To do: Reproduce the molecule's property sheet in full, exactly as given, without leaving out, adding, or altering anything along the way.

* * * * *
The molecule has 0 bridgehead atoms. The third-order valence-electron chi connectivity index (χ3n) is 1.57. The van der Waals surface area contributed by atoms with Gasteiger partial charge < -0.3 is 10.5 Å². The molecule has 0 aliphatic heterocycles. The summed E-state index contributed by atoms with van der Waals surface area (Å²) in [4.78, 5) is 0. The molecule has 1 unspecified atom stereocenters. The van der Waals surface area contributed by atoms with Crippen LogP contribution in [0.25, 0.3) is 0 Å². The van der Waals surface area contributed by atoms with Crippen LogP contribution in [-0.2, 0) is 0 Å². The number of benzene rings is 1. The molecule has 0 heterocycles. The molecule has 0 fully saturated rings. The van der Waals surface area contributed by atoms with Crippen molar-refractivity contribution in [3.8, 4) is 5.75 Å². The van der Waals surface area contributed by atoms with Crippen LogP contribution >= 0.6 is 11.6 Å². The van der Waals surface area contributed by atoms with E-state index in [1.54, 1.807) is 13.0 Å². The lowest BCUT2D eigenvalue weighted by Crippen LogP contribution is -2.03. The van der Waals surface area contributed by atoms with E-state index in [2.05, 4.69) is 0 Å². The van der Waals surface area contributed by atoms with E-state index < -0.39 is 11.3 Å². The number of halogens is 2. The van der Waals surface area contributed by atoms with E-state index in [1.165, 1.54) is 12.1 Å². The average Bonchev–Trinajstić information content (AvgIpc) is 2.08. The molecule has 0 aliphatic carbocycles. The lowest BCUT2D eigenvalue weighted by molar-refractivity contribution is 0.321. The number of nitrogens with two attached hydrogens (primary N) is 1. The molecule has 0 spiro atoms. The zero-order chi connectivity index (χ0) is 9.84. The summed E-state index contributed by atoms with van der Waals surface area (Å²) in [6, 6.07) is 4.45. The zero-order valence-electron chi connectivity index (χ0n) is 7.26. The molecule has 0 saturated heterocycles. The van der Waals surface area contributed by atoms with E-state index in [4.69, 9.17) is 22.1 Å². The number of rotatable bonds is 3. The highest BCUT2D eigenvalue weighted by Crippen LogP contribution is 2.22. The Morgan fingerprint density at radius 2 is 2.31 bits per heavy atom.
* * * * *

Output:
The molecule has 0 bridgehead atoms. The third-order valence-electron chi connectivity index (χ3n) is 1.57. The van der Waals surface area contributed by atoms with Gasteiger partial charge < -0.3 is 10.5 Å². The molecule has 0 aliphatic heterocycles. The summed E-state index contributed by atoms with van der Waals surface area (Å²) in [4.78, 5) is 0. The molecule has 1 unspecified atom stereocenters. The van der Waals surface area contributed by atoms with Crippen LogP contribution in [0.25, 0.3) is 0 Å². The van der Waals surface area contributed by atoms with Crippen LogP contribution in [-0.2, 0) is 0 Å². The number of benzene rings is 1. The molecule has 0 heterocycles. The molecule has 0 fully saturated rings. The van der Waals surface area contributed by atoms with Crippen molar-refractivity contribution in [3.8, 4) is 5.75 Å². The van der Waals surface area contributed by atoms with Crippen LogP contribution >= 0.6 is 11.6 Å². The van der Waals surface area contributed by atoms with E-state index in [1.54, 1.807) is 13.0 Å². The lowest BCUT2D eigenvalue weighted by Crippen LogP contribution is -2.03. The van der Waals surface area contributed by atoms with E-state index in [2.05, 4.69) is 0 Å². The van der Waals surface area contributed by atoms with E-state index < -0.39 is 11.3 Å². The number of halogens is 2. The van der Waals surface area contributed by atoms with E-state index in [1.165, 1.54) is 12.1 Å². The average Bonchev–Trinajstić information content (AvgIpc) is 2.08. The molecule has 0 aliphatic carbocycles. The lowest BCUT2D eigenvalue weighted by molar-refractivity contribution is 0.321. The number of nitrogens with two attached hydrogens (primary N) is 1. The molecule has 0 spiro atoms. The zero-order chi connectivity index (χ0) is 9.84. The summed E-state index contributed by atoms with van der Waals surface area (Å²) in [6, 6.07) is 4.45. The zero-order valence-electron chi connectivity index (χ0n) is 7.26. The molecule has 0 saturated heterocycles. The van der Waals surface area contributed by atoms with E-state index in [4.69, 9.17) is 22.1 Å². The number of rotatable bonds is 3. The highest BCUT2D eigenvalue weighted by Crippen LogP contribution is 2.22. The Morgan fingerprint density at radius 2 is 2.31 bits per heavy atom.